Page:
Reading this recently on the Agrilinks blog, I subconsciously substituted “fisher” for “farmer” because the same is true for our marine resources. Our friends at Smartfish, in Mexico, led us to imagine how a “good middleman” could lead to a more equitable distribution of money along the value chain, i.e., greater social impact, while also promoting fishery health, i.e., environmental impact.

Leveraging the Middle

Parallel Approach to Fisheries Development

At Wilderness Markets, we believe that middlemen, whether they are called intermediaries, buyers, or agents, can provide a vital link in low governance fisheries. (We consider simultaneous governance and value chain development in emerging markets as a “parallel approach” to fisheries. You can read more about this here and here.) Processors and distributors committed to promoting responsible fishing can employ “good middlemen”. These can provide services and also act as service providers and informal fishing rules enforcers  in geographies where official government management is lacking.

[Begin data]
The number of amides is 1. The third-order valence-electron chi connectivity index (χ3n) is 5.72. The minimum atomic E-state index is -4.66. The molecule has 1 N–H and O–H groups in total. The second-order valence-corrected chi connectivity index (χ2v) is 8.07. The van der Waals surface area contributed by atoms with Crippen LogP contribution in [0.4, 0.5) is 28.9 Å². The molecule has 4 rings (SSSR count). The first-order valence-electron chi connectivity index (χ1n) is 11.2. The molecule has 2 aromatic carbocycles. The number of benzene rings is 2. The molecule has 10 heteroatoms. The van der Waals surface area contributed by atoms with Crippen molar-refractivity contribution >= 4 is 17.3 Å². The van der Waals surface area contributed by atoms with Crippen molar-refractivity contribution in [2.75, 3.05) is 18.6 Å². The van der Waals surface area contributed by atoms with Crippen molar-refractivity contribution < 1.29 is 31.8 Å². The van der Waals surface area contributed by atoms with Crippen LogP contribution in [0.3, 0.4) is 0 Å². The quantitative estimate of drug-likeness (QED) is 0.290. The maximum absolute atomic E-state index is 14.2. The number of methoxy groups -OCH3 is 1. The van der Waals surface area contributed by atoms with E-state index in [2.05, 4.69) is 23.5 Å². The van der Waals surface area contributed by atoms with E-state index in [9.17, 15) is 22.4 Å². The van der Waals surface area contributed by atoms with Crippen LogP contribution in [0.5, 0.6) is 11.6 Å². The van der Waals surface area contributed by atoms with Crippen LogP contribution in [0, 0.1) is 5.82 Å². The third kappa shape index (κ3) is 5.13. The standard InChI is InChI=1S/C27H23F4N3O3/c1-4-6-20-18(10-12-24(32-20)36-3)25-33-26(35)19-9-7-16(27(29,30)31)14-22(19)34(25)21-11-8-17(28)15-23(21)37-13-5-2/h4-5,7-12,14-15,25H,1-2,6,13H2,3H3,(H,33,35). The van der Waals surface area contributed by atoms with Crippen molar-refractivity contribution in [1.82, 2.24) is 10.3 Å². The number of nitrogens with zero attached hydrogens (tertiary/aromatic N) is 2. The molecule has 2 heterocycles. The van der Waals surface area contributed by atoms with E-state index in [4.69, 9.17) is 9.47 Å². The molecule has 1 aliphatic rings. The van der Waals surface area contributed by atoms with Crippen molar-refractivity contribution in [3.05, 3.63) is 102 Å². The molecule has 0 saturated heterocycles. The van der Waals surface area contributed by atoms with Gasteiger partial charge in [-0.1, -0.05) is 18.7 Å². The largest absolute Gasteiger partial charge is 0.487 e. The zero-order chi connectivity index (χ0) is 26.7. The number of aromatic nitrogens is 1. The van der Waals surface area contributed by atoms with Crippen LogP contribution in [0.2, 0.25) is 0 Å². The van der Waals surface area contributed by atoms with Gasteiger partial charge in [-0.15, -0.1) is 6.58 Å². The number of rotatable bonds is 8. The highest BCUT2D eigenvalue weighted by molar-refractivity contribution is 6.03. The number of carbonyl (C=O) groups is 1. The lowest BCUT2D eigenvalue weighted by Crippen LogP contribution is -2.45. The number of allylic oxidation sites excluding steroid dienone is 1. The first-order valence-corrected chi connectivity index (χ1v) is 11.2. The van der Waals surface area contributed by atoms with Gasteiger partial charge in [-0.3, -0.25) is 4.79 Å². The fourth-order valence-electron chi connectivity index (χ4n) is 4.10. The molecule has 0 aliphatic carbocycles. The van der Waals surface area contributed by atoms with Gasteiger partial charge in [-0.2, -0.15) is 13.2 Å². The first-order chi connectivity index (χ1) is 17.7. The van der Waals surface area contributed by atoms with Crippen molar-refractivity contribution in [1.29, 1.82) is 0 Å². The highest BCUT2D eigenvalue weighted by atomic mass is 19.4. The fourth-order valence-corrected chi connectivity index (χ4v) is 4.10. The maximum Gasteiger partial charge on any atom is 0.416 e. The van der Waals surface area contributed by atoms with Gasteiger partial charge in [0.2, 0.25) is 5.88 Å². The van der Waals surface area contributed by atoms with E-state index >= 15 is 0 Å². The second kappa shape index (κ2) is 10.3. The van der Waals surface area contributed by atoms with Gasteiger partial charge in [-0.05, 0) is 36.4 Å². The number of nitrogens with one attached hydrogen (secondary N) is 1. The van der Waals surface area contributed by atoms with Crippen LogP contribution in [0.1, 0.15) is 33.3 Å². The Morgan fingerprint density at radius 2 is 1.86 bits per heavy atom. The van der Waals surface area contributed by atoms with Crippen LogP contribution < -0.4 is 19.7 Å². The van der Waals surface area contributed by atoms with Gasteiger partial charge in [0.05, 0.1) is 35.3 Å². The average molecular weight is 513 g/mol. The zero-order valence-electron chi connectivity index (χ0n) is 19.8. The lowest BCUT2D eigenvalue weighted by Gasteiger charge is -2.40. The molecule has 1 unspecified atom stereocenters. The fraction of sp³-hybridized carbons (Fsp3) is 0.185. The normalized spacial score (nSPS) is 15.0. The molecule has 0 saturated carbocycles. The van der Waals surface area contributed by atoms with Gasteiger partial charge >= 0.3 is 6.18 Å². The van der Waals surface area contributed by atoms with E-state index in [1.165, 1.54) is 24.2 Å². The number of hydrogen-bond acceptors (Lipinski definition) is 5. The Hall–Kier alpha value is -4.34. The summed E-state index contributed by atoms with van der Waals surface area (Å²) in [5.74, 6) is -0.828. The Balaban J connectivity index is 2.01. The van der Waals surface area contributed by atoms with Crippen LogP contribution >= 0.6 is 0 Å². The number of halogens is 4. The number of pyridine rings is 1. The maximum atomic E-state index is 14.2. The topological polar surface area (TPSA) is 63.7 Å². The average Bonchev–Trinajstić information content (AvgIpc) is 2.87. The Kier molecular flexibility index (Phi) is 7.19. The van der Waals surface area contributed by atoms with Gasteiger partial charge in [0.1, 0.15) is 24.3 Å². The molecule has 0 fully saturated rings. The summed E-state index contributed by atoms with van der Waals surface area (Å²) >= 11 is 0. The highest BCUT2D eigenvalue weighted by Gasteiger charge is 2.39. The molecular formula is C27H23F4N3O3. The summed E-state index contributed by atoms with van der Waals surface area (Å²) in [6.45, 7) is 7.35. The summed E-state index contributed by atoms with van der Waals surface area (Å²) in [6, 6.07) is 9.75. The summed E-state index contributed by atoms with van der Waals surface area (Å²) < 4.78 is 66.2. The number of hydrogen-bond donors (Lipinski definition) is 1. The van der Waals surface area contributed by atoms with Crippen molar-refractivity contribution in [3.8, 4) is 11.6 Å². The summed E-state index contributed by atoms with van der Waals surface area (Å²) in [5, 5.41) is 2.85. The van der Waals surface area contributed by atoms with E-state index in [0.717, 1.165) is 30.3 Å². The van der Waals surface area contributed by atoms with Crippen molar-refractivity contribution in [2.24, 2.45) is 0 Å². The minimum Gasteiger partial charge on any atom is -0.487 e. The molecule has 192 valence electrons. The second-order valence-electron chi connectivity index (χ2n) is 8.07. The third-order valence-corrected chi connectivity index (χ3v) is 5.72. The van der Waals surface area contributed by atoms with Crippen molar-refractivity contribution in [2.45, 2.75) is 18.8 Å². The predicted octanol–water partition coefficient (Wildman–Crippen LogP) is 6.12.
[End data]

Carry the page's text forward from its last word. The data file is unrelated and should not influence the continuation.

The Current Role of Middlemen (and Women)

Often viewed as part of the problem, in many instances independent middle buyers often take on a great amount of risk in the value chain. By paying cash for goods, they then take responsibility for ensuring they’re able to make a profit. This may require days of transport, during which any delays or excess heat cause spoilage and loss of value. They also take on the burden of finding the best paying buyer. In Indonesian tuna, snapper and swimming crab value chains, middle buyers also forward cash and supplies to the fishermen they purchase from.

Yes, some middle buyers take advantage of the harvesters they buy from – charging exorbitant interest, or not paying a fair amount for the product. This is an opportunity for competitors.

Better Use of Resources: The Role of Intermediaries in Parallel Development